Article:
I do not mean to be simplistic or reductionistic.  I do not intend to make excuses.  I simply need a solid place to stand that allows me to remember that evil is not the whole story, that no person is one thing, and that I am just as capable of inflicting harm as are others when I do not remember whose I am.

My friends, we are a resurrection people. 

We claim to believe in a God who hovered lovingly over the waters of chaos and transformed it into something life-giving and who stands in the midst of the storm with us, whispering answers to our questions that we will learn to hear, in time. 

We profess a God who knows our suffering, cares for it, and can work in and through and with us to bring about healing and a greater good out of even the most tragic of circumstances.  

We confess that we are not immune to human frailty and can be just as culpable, if only silently so, in acts of harm to our neighbors and this world.

We speak of a God who is still speaking, who has not yet told us the rest of the story, who has a bigger imagination than we do and who can find a way out of no way.

Can we find it in ourselves to mean all of that, once again?  Can we build and deepen our faith muscles to be able to trust God further than we ever have before, not as an act of benign resignation but as a form of intentional hope that spurs us to act, and to act differently?

Now, more than ever, the world needs holders of hope, champions of justice who can speak truth to power and yet can do so in a way that brings about more healing rather than greater division.

So when my righteous indignation turns to self-righteousness, when my compassion for the oppressed leads me to lose my empathy for the oppressor who is just as much a victim of the unjust system that enslaves them both, when my sense of helplessness finally overwhelms me and leads me to lash out and commit assassinations of character and verbal violence, I pause.

I ask God for renewed vision, for greater healing, for the wisdom to know when and how and to what to respond and when to wait for God’s miracles to unfold in time as an act of faithfully holding space, not apathy. 

We cannot tend to all the needs around us; we’re not designed to be able to.  We do what God puts in front of us and gives us the energy and the resources to do something about.  We must not become so overwhelmed by the enormity of need that we do nothing, but we also will not succeed if we try to do everything.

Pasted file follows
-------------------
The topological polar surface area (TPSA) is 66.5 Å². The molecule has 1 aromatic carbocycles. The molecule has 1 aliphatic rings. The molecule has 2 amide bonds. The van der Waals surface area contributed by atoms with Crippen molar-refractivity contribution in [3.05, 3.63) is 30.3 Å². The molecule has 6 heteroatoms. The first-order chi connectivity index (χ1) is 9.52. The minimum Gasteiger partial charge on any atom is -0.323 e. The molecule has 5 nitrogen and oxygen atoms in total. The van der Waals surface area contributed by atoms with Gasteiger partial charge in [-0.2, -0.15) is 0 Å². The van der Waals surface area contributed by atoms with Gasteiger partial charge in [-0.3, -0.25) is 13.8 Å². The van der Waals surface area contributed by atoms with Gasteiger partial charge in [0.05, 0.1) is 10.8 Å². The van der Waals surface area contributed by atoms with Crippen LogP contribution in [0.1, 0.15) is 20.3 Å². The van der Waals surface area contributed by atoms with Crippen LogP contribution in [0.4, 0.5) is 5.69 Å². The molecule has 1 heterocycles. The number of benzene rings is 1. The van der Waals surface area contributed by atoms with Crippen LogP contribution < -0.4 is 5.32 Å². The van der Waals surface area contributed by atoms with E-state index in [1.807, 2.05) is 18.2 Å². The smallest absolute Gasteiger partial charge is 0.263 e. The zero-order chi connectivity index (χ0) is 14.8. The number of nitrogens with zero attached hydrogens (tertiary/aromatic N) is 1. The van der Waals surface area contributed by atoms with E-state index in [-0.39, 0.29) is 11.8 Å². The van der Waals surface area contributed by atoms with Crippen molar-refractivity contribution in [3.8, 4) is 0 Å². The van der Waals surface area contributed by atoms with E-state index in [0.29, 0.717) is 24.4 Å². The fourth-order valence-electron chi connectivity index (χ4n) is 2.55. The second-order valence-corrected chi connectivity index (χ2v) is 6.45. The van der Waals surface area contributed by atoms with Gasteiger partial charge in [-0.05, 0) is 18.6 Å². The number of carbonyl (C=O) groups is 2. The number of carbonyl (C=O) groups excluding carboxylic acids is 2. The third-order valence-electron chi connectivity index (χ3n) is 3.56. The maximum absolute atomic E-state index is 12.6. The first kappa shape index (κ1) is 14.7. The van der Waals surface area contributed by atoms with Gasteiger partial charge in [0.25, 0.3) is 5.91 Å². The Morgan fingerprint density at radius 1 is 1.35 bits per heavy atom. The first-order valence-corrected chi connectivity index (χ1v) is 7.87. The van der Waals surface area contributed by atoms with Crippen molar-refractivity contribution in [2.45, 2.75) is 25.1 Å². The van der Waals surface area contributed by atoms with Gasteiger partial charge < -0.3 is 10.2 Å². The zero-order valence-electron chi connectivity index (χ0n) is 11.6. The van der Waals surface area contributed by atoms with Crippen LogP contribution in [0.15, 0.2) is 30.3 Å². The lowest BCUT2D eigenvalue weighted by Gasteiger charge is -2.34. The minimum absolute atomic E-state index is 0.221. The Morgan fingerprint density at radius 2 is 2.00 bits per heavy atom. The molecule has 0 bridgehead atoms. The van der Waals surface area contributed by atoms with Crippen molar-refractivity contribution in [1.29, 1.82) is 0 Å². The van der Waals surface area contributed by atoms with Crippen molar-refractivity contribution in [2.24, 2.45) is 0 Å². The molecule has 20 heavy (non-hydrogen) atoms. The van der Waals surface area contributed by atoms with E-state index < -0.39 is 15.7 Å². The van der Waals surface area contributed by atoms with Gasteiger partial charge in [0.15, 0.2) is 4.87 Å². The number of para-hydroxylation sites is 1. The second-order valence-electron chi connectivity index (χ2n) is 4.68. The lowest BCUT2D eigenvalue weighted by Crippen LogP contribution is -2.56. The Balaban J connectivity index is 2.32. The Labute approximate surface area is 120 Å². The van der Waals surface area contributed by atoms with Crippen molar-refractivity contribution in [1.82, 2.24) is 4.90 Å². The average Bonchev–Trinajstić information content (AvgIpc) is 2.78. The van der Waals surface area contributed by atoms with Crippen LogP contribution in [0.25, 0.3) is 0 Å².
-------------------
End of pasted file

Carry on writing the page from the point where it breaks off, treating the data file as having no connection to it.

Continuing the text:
I’m finding my center, again.  I’ve grieved the loss of what I once believed and wanted to believe.  And I’ve been reminded, away from the click-bait of extreme voices that are more likely to get ratings, that there is still FAR more good in this world than evil; there are far more people who are vaccinated in this country than not; just as fear is ruling us at times, we are also finding our better selves as we seek new ways to connect and care and evolve.

My mentor regularly reminds me that emotional intelligence is about both/and, acknowledging that the seemingly bad is only part of the story and that there is also good in the world. 

Neuroscience tells us we change the chemistry in our brains and bodies when we practice gratitude, which slows our heartrate, eases anxiety, soothes depression, protects our bodies from damage, and literally opens our minds and ears to recognize greater and more adaptive possibilities that are present around us.

May we pause, may we open, may we listen to the voice of God who calls us to a faith that can not just weather the storm, but transform and be transformed by it.   

Practice gratitude.  Moderate how much angst from media you take in.  Seek voices of hope from people who are doing good in the world.  Do one small thing each day—write one letter, make one phone call, put up one sign, donate to one cause—to make a difference.

The story is not over.  God isn’t through with us, yet.  And thanks be to God, we know that the end of the story will always be greater love, renewed life, and restored peace.  May we live into and co-create that kin-dom, even now.

Pastor Carla